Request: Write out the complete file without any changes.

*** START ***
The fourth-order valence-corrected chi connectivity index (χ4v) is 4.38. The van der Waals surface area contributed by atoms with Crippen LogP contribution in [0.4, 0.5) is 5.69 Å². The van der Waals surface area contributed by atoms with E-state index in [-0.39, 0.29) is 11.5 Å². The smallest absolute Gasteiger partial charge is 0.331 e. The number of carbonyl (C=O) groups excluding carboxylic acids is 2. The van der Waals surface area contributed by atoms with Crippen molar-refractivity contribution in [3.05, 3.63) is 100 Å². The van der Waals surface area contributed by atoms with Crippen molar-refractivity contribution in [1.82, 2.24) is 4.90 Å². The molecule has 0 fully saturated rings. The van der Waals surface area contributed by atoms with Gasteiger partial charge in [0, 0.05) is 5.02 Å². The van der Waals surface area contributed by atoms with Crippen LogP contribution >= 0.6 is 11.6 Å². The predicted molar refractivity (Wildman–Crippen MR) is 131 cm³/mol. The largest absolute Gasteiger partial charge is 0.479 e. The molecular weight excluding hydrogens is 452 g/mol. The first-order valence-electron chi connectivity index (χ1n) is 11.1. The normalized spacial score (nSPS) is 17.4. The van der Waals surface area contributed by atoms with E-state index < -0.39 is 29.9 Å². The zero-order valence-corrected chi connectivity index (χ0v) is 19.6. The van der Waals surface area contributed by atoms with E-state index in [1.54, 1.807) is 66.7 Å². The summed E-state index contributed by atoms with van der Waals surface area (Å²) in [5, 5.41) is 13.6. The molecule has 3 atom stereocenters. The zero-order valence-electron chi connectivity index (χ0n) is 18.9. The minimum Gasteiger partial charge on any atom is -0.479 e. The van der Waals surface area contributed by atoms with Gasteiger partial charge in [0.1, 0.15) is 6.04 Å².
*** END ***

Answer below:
The fourth-order valence-corrected chi connectivity index (χ4v) is 4.38. The van der Waals surface area contributed by atoms with Crippen LogP contribution in [0.4, 0.5) is 5.69 Å². The van der Waals surface area contributed by atoms with E-state index in [-0.39, 0.29) is 11.5 Å². The smallest absolute Gasteiger partial charge is 0.331 e. The number of carbonyl (C=O) groups excluding carboxylic acids is 2. The van der Waals surface area contributed by atoms with Crippen molar-refractivity contribution in [3.05, 3.63) is 100 Å². The van der Waals surface area contributed by atoms with Crippen molar-refractivity contribution in [1.82, 2.24) is 4.90 Å². The molecule has 0 fully saturated rings. The van der Waals surface area contributed by atoms with Gasteiger partial charge in [0, 0.05) is 5.02 Å². The van der Waals surface area contributed by atoms with Crippen LogP contribution >= 0.6 is 11.6 Å². The predicted molar refractivity (Wildman–Crippen MR) is 131 cm³/mol. The largest absolute Gasteiger partial charge is 0.479 e. The molecular weight excluding hydrogens is 452 g/mol. The first-order valence-electron chi connectivity index (χ1n) is 11.1. The normalized spacial score (nSPS) is 17.4. The van der Waals surface area contributed by atoms with E-state index < -0.39 is 29.9 Å². The zero-order valence-corrected chi connectivity index (χ0v) is 19.6. The van der Waals surface area contributed by atoms with E-state index in [1.54, 1.807) is 66.7 Å². The summed E-state index contributed by atoms with van der Waals surface area (Å²) in [5, 5.41) is 13.6. The molecule has 3 atom stereocenters. The zero-order valence-electron chi connectivity index (χ0n) is 18.9. The minimum Gasteiger partial charge on any atom is -0.479 e. The van der Waals surface area contributed by atoms with Gasteiger partial charge in [0.1, 0.15) is 6.04 Å².